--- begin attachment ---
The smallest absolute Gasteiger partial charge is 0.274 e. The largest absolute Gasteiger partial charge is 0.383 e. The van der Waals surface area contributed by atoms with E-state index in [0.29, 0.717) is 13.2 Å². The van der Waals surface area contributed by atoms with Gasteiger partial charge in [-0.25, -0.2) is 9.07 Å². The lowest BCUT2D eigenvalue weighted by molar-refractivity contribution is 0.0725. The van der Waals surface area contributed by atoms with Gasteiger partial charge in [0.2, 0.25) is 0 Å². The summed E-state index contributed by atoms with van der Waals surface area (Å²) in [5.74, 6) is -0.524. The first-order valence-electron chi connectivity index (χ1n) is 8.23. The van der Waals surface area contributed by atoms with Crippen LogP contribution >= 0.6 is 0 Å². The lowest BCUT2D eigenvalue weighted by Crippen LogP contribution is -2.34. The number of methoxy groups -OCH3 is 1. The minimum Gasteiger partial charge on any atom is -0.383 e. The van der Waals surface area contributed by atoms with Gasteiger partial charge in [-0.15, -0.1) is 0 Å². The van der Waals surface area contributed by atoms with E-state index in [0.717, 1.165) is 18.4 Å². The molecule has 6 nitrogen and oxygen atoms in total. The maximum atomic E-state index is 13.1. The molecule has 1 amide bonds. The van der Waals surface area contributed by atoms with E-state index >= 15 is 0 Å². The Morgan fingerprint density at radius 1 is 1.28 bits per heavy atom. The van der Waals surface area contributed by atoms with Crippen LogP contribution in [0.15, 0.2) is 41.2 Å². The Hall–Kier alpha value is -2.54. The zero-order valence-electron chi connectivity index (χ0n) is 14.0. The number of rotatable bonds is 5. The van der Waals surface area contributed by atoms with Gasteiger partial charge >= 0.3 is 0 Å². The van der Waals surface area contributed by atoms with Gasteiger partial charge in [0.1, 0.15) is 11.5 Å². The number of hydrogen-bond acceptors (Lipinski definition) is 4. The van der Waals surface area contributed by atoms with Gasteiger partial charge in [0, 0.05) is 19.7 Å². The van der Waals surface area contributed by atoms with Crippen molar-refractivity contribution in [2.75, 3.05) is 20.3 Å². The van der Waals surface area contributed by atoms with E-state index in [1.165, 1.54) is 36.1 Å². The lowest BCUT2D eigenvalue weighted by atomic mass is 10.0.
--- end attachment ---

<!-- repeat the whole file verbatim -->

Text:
The smallest absolute Gasteiger partial charge is 0.274 e. The largest absolute Gasteiger partial charge is 0.383 e. The van der Waals surface area contributed by atoms with E-state index in [0.29, 0.717) is 13.2 Å². The van der Waals surface area contributed by atoms with Gasteiger partial charge in [-0.25, -0.2) is 9.07 Å². The lowest BCUT2D eigenvalue weighted by molar-refractivity contribution is 0.0725. The van der Waals surface area contributed by atoms with Gasteiger partial charge in [0.2, 0.25) is 0 Å². The summed E-state index contributed by atoms with van der Waals surface area (Å²) in [5.74, 6) is -0.524. The first-order valence-electron chi connectivity index (χ1n) is 8.23. The van der Waals surface area contributed by atoms with Crippen LogP contribution >= 0.6 is 0 Å². The lowest BCUT2D eigenvalue weighted by Crippen LogP contribution is -2.34. The number of methoxy groups -OCH3 is 1. The minimum Gasteiger partial charge on any atom is -0.383 e. The van der Waals surface area contributed by atoms with Gasteiger partial charge in [-0.15, -0.1) is 0 Å². The van der Waals surface area contributed by atoms with E-state index in [0.717, 1.165) is 18.4 Å². The molecule has 6 nitrogen and oxygen atoms in total. The maximum atomic E-state index is 13.1. The molecule has 1 amide bonds. The van der Waals surface area contributed by atoms with E-state index >= 15 is 0 Å². The Morgan fingerprint density at radius 1 is 1.28 bits per heavy atom. The van der Waals surface area contributed by atoms with Crippen LogP contribution in [0.15, 0.2) is 41.2 Å². The Hall–Kier alpha value is -2.54. The zero-order valence-electron chi connectivity index (χ0n) is 14.0. The number of rotatable bonds is 5. The van der Waals surface area contributed by atoms with Gasteiger partial charge >= 0.3 is 0 Å². The van der Waals surface area contributed by atoms with Gasteiger partial charge in [0.1, 0.15) is 11.5 Å². The number of hydrogen-bond acceptors (Lipinski definition) is 4. The van der Waals surface area contributed by atoms with Gasteiger partial charge in [0, 0.05) is 19.7 Å². The van der Waals surface area contributed by atoms with Crippen molar-refractivity contribution in [2.75, 3.05) is 20.3 Å². The van der Waals surface area contributed by atoms with E-state index in [1.165, 1.54) is 36.1 Å². The lowest BCUT2D eigenvalue weighted by atomic mass is 10.0.